Draft '07 - The Skill Players

Tuesday Tom Marino profiled the top quarterbacks of this draft, and today he will look at the rest of the offensive skill position players.

Tuesday I profiled the top quarterbacks of this draft, and today I will look at the rest of the offensive skill position players, starting with the running backs.

This year's crop of running backs features some very impressive individuals headed by the ever so talented duo of Adrian Peterson and Marshawn Lynch.

Keep in mind one very important and often overlooked factor when considering a college running back, the professional season (4 pre-season, 16 regular and potentially 4 playoff games), is virtually twice as long as it's collegiate counterpart.

Even recent top professional prospects like Ronnie Brown, Carnell Williams, and Cedric Benson have all had their problems staying healthy and not breaking, in "this land of the giants" that we have come to know as professional football.

That being said, my "pick to click" at the running back position, may I dare say is a little guy; Florida State's Lorenzo Booker.

Tipping the scale at just over 190 pounds, the super quick Booker has never missed a game due to injury at the collegiate level. As a back, I felt he showed unusual quickness, the speed to press the line of scrimmage, quick feet, vision, and good instincts in space. He is extremely bright and has exceptional pass receiving skills.

Prior to the 2006 season, I had some questions regarding Booker's willingness to hit it up inside (he bounced everything outside), but those doubts were quickly dashed playing behind a sub par (by FSU standards) offensive line as a senior.

Keep in mind, Booker is never going to be an every down back at the professional level, but again in the right system, he has a chance to flourish. I'll take him for my football club any time.

Disappointments at the running back position?

Lets just say I expected a great deal more from the University of Alabama's third all time leading rusher Kenneth Darby and Florida back Deshawn Wynn. Neither, in my opinion, ran with much authority, got tough yards inside, showed top run instincts (make people miss), or got outside consistently.

Give me 11 players like Alabama fullback Le'Ron McClain, and you can schedule me double headers!!! I absolutely loved his approach to both the game and practice. As a lead blocker, I likened him to the late Craig "Ironhead" Heyward, although he does not possess near his running skills.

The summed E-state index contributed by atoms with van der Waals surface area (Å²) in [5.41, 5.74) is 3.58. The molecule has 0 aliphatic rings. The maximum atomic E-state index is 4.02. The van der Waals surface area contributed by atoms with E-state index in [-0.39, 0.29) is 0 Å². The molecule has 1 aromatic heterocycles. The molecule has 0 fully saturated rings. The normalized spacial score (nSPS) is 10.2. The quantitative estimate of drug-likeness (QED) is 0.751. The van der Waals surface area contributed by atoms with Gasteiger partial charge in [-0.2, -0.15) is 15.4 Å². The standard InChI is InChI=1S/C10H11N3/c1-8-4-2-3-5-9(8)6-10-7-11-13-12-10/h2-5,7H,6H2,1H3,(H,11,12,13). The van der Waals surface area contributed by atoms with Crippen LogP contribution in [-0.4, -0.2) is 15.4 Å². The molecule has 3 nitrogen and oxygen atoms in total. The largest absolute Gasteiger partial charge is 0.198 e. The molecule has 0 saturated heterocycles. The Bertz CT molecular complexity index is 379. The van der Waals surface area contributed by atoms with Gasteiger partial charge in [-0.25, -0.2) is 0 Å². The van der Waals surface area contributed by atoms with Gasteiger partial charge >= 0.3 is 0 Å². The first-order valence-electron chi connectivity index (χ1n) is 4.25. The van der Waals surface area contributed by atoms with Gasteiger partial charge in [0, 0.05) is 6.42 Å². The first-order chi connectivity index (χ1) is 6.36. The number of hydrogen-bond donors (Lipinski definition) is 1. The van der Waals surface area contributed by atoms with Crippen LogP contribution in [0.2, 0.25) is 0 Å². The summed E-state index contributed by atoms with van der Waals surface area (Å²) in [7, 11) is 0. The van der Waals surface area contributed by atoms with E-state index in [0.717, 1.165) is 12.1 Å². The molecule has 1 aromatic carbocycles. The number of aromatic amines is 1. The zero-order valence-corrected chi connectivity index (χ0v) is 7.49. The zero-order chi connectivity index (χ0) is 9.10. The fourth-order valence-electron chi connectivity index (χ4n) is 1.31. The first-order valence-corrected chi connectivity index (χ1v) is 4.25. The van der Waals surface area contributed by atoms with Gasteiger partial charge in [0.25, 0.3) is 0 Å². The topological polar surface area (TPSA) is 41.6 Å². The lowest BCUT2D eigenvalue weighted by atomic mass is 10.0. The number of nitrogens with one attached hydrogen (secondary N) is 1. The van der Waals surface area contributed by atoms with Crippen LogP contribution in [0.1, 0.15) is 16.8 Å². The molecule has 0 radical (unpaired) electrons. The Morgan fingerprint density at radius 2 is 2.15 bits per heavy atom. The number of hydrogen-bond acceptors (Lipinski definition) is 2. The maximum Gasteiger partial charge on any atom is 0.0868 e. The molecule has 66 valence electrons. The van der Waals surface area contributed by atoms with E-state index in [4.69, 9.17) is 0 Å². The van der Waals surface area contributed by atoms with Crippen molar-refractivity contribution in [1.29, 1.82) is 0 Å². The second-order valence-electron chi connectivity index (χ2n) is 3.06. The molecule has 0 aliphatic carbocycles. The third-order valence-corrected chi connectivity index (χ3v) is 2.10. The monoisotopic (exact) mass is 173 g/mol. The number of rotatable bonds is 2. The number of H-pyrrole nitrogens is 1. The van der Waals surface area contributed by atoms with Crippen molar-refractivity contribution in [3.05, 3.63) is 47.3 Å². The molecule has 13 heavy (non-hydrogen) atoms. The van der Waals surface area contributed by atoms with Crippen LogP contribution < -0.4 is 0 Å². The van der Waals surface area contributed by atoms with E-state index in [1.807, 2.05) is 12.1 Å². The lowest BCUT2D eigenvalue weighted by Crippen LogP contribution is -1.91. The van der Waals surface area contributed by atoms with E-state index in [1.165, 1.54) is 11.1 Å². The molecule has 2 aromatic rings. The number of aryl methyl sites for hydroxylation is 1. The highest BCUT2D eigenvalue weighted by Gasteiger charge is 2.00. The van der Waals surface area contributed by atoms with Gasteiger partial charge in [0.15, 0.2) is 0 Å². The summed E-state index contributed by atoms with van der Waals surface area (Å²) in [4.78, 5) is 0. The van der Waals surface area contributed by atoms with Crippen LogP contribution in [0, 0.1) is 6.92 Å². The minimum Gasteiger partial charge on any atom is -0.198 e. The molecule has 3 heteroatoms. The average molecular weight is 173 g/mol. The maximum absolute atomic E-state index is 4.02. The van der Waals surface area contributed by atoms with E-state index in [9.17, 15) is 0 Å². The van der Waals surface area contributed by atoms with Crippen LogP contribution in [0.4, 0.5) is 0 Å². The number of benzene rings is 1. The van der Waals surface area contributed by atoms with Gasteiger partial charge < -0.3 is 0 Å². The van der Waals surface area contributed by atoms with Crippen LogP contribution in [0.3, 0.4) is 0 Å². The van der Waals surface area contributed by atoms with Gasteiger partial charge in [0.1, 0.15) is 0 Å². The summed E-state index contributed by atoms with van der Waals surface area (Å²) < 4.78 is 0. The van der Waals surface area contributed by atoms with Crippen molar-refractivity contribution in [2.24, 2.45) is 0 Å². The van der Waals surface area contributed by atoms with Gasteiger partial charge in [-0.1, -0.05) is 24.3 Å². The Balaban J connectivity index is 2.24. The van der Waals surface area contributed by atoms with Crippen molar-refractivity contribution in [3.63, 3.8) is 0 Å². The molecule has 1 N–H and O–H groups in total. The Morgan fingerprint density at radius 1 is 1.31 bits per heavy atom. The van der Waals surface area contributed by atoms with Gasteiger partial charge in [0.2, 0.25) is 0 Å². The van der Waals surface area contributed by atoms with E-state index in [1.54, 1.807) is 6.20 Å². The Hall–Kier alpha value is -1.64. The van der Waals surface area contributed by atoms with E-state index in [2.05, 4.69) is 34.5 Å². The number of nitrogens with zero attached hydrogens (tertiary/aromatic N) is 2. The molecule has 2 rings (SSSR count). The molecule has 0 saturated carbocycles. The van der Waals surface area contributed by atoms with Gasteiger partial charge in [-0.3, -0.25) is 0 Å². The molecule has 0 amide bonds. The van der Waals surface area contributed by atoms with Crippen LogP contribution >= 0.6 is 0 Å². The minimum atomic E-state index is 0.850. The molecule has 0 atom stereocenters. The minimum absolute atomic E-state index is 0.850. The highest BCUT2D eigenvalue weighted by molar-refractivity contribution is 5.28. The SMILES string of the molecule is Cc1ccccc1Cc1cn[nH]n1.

He lacks top speed for the position, but I want him in the game in every red zone opportunity. Although pure fullbacks are utilized less then 25 % of the time in these so called modern offensive systems, I believe Le'Ron will more then justify his role by being an effective performer on all special teams.

At the wideout position, Calvin Johnson is not only the top pro prospect in this years draft, but also the top player to enter the professional ranks since the great Bo Jackson. He is certainly not an unknown entity and only a catastrophic injury will stop him becoming one of the game's all time greats.

How quickly will Johnson impact? Oh I would have to say probably about the time it takes him to reach baggage claim in the city that drafts him…

Looking for a down the line sleeper? 

I really like Courtney Taylor's from Auburn's game. He doesn't possess the race horse speed the pro's crave, but he has excellent size, is a natural catcher, is tough, intelligent, and has excellent sense of where he is on the football field. Again keep in mind, the position is called wide receiver and not wide runner…

Tennessee State's Mike Mason was a prep All American who signed with the North Carolina. After a lack luster career with the Tar Heels, characterized by one too many off the field incidents, he took his game to Nashville and finally performed at the level that was originally expected of him.

At the annual NFL combine in Indianapolis, he showed much better speed than I thought he possessed, to go along with his already impressive receiving and return skills. If there are no off the field concerns, I see him as a good fit at the professional level